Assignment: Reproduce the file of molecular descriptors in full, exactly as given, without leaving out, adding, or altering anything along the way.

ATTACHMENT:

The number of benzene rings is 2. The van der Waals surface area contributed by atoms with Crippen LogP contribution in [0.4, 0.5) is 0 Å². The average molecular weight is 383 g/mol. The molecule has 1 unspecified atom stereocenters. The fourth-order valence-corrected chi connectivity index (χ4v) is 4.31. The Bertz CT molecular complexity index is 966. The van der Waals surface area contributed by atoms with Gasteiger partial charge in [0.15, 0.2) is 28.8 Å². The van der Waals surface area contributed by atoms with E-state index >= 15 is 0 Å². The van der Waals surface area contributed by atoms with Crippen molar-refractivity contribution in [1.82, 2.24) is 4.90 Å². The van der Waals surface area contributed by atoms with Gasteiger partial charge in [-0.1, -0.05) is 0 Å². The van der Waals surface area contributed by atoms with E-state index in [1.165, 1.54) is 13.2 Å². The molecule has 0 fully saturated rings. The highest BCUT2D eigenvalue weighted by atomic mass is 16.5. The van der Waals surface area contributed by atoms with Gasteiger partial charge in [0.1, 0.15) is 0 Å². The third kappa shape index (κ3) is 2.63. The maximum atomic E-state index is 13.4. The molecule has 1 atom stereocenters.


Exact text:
The number of benzene rings is 2. The van der Waals surface area contributed by atoms with Crippen LogP contribution in [0.4, 0.5) is 0 Å². The average molecular weight is 383 g/mol. The molecule has 1 unspecified atom stereocenters. The fourth-order valence-corrected chi connectivity index (χ4v) is 4.31. The Bertz CT molecular complexity index is 966. The van der Waals surface area contributed by atoms with Gasteiger partial charge in [0.15, 0.2) is 28.8 Å². The van der Waals surface area contributed by atoms with E-state index >= 15 is 0 Å². The van der Waals surface area contributed by atoms with Crippen molar-refractivity contribution in [1.82, 2.24) is 4.90 Å². The van der Waals surface area contributed by atoms with Gasteiger partial charge in [-0.1, -0.05) is 0 Å². The van der Waals surface area contributed by atoms with E-state index in [1.165, 1.54) is 13.2 Å². The molecule has 0 fully saturated rings. The highest BCUT2D eigenvalue weighted by atomic mass is 16.5. The van der Waals surface area contributed by atoms with Gasteiger partial charge in [0.1, 0.15) is 0 Å². The third kappa shape index (κ3) is 2.63. The maximum atomic E-state index is 13.4. The molecule has 1 atom stereocenters.